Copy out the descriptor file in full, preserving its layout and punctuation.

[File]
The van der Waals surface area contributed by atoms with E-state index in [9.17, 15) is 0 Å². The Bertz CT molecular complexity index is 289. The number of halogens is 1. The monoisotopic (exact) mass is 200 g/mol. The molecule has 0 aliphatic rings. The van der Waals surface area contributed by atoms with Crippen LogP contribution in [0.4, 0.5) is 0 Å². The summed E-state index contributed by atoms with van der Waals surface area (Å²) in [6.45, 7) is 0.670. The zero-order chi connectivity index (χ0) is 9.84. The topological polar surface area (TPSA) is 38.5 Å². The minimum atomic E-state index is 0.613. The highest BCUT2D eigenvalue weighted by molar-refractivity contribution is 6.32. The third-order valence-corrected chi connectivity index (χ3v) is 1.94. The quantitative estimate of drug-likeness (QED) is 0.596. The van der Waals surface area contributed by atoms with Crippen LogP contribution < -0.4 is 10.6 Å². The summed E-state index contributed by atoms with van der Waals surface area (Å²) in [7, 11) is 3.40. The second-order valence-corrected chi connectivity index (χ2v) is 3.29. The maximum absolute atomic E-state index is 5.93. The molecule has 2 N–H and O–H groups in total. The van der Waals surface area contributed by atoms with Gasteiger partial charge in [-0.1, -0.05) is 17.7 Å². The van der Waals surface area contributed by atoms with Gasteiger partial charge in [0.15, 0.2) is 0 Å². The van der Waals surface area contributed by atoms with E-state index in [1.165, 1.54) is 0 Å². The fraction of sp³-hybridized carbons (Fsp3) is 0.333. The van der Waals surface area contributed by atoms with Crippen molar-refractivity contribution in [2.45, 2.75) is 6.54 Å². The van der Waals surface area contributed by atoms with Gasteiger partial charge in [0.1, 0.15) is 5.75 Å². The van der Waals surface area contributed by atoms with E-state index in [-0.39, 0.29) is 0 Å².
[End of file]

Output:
The van der Waals surface area contributed by atoms with E-state index in [9.17, 15) is 0 Å². The Bertz CT molecular complexity index is 289. The number of halogens is 1. The monoisotopic (exact) mass is 200 g/mol. The molecule has 0 aliphatic rings. The van der Waals surface area contributed by atoms with Crippen LogP contribution in [0.4, 0.5) is 0 Å². The summed E-state index contributed by atoms with van der Waals surface area (Å²) in [6.45, 7) is 0.670. The zero-order chi connectivity index (χ0) is 9.84. The topological polar surface area (TPSA) is 38.5 Å². The minimum atomic E-state index is 0.613. The highest BCUT2D eigenvalue weighted by molar-refractivity contribution is 6.32. The third-order valence-corrected chi connectivity index (χ3v) is 1.94. The quantitative estimate of drug-likeness (QED) is 0.596. The van der Waals surface area contributed by atoms with Crippen LogP contribution < -0.4 is 10.6 Å². The summed E-state index contributed by atoms with van der Waals surface area (Å²) in [7, 11) is 3.40. The second-order valence-corrected chi connectivity index (χ2v) is 3.29. The maximum absolute atomic E-state index is 5.93. The molecule has 2 N–H and O–H groups in total. The van der Waals surface area contributed by atoms with Gasteiger partial charge in [-0.1, -0.05) is 17.7 Å². The van der Waals surface area contributed by atoms with Gasteiger partial charge in [0.15, 0.2) is 0 Å². The van der Waals surface area contributed by atoms with E-state index in [1.165, 1.54) is 0 Å². The fraction of sp³-hybridized carbons (Fsp3) is 0.333. The van der Waals surface area contributed by atoms with Crippen molar-refractivity contribution in [2.45, 2.75) is 6.54 Å². The van der Waals surface area contributed by atoms with Gasteiger partial charge in [0.1, 0.15) is 5.75 Å². The van der Waals surface area contributed by atoms with E-state index in [-0.39, 0.29) is 0 Å².